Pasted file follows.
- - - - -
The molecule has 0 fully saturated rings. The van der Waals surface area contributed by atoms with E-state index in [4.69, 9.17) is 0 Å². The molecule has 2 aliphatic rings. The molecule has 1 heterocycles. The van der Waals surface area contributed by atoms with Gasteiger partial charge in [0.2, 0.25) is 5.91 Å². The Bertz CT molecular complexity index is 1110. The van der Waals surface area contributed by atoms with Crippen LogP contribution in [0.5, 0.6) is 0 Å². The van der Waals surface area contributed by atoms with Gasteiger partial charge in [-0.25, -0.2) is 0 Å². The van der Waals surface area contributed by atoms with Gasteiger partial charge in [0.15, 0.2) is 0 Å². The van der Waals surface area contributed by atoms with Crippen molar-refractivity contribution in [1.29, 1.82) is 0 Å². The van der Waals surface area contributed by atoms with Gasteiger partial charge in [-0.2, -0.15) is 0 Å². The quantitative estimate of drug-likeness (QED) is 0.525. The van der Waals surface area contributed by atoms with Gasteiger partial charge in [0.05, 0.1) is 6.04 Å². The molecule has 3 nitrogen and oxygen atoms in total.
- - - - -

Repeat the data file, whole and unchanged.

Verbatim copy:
The molecule has 0 fully saturated rings. The van der Waals surface area contributed by atoms with E-state index in [4.69, 9.17) is 0 Å². The molecule has 2 aliphatic rings. The molecule has 1 heterocycles. The van der Waals surface area contributed by atoms with Gasteiger partial charge in [0.2, 0.25) is 5.91 Å². The Bertz CT molecular complexity index is 1110. The van der Waals surface area contributed by atoms with Crippen LogP contribution in [0.5, 0.6) is 0 Å². The van der Waals surface area contributed by atoms with Gasteiger partial charge in [-0.25, -0.2) is 0 Å². The van der Waals surface area contributed by atoms with Gasteiger partial charge in [0.15, 0.2) is 0 Å². The van der Waals surface area contributed by atoms with Crippen molar-refractivity contribution in [1.29, 1.82) is 0 Å². The van der Waals surface area contributed by atoms with Gasteiger partial charge in [-0.2, -0.15) is 0 Å². The quantitative estimate of drug-likeness (QED) is 0.525. The van der Waals surface area contributed by atoms with Gasteiger partial charge in [0.05, 0.1) is 6.04 Å². The molecule has 3 nitrogen and oxygen atoms in total.